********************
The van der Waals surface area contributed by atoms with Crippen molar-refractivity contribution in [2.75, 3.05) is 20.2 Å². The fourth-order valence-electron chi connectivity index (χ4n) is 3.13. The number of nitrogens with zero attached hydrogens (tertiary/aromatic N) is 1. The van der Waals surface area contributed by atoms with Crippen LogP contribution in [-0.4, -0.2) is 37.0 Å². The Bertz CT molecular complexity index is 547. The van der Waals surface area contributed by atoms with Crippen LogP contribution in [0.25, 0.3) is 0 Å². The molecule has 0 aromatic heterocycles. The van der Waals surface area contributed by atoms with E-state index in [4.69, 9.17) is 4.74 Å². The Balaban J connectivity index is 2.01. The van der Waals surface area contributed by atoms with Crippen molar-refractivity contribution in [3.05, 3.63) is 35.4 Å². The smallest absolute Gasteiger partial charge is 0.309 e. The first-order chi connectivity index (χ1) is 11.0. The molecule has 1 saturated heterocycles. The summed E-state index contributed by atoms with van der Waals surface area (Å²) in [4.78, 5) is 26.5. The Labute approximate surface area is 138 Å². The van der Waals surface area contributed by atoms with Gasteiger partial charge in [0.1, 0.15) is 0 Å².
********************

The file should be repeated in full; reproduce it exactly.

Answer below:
The van der Waals surface area contributed by atoms with Crippen molar-refractivity contribution in [2.75, 3.05) is 20.2 Å². The fourth-order valence-electron chi connectivity index (χ4n) is 3.13. The number of nitrogens with zero attached hydrogens (tertiary/aromatic N) is 1. The van der Waals surface area contributed by atoms with Crippen LogP contribution in [-0.4, -0.2) is 37.0 Å². The Bertz CT molecular complexity index is 547. The van der Waals surface area contributed by atoms with Crippen LogP contribution in [0.25, 0.3) is 0 Å². The molecule has 0 aromatic heterocycles. The van der Waals surface area contributed by atoms with E-state index in [4.69, 9.17) is 4.74 Å². The Balaban J connectivity index is 2.01. The van der Waals surface area contributed by atoms with Crippen molar-refractivity contribution in [3.05, 3.63) is 35.4 Å². The smallest absolute Gasteiger partial charge is 0.309 e. The first-order chi connectivity index (χ1) is 11.0. The molecule has 1 saturated heterocycles. The summed E-state index contributed by atoms with van der Waals surface area (Å²) in [4.78, 5) is 26.5. The Labute approximate surface area is 138 Å². The van der Waals surface area contributed by atoms with Gasteiger partial charge in [0.1, 0.15) is 0 Å².